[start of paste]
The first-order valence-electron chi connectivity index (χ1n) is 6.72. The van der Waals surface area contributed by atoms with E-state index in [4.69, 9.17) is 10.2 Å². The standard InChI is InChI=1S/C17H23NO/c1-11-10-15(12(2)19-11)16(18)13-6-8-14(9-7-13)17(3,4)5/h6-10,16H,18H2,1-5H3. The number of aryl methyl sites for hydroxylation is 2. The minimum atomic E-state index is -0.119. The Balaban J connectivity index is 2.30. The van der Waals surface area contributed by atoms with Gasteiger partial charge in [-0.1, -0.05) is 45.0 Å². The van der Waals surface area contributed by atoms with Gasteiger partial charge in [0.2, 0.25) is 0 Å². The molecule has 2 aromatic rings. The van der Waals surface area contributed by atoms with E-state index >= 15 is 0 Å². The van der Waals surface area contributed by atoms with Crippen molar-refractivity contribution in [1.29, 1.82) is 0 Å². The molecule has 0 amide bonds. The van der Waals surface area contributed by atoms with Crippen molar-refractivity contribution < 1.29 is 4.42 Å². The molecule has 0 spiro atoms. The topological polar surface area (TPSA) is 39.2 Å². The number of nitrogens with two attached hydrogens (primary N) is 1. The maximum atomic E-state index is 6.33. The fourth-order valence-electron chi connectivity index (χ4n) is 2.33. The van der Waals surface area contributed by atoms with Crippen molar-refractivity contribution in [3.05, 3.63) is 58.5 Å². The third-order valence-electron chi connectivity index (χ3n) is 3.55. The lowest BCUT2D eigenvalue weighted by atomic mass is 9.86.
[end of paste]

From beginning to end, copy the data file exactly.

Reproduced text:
The first-order valence-electron chi connectivity index (χ1n) is 6.72. The van der Waals surface area contributed by atoms with E-state index in [4.69, 9.17) is 10.2 Å². The standard InChI is InChI=1S/C17H23NO/c1-11-10-15(12(2)19-11)16(18)13-6-8-14(9-7-13)17(3,4)5/h6-10,16H,18H2,1-5H3. The number of aryl methyl sites for hydroxylation is 2. The minimum atomic E-state index is -0.119. The Balaban J connectivity index is 2.30. The van der Waals surface area contributed by atoms with Gasteiger partial charge in [-0.1, -0.05) is 45.0 Å². The van der Waals surface area contributed by atoms with Gasteiger partial charge in [0.2, 0.25) is 0 Å². The molecule has 2 aromatic rings. The van der Waals surface area contributed by atoms with E-state index >= 15 is 0 Å². The van der Waals surface area contributed by atoms with Crippen molar-refractivity contribution in [1.29, 1.82) is 0 Å². The molecule has 0 amide bonds. The van der Waals surface area contributed by atoms with Crippen molar-refractivity contribution < 1.29 is 4.42 Å². The molecule has 0 spiro atoms. The topological polar surface area (TPSA) is 39.2 Å². The number of nitrogens with two attached hydrogens (primary N) is 1. The maximum atomic E-state index is 6.33. The fourth-order valence-electron chi connectivity index (χ4n) is 2.33. The van der Waals surface area contributed by atoms with Crippen molar-refractivity contribution in [3.05, 3.63) is 58.5 Å². The third-order valence-electron chi connectivity index (χ3n) is 3.55. The lowest BCUT2D eigenvalue weighted by atomic mass is 9.86.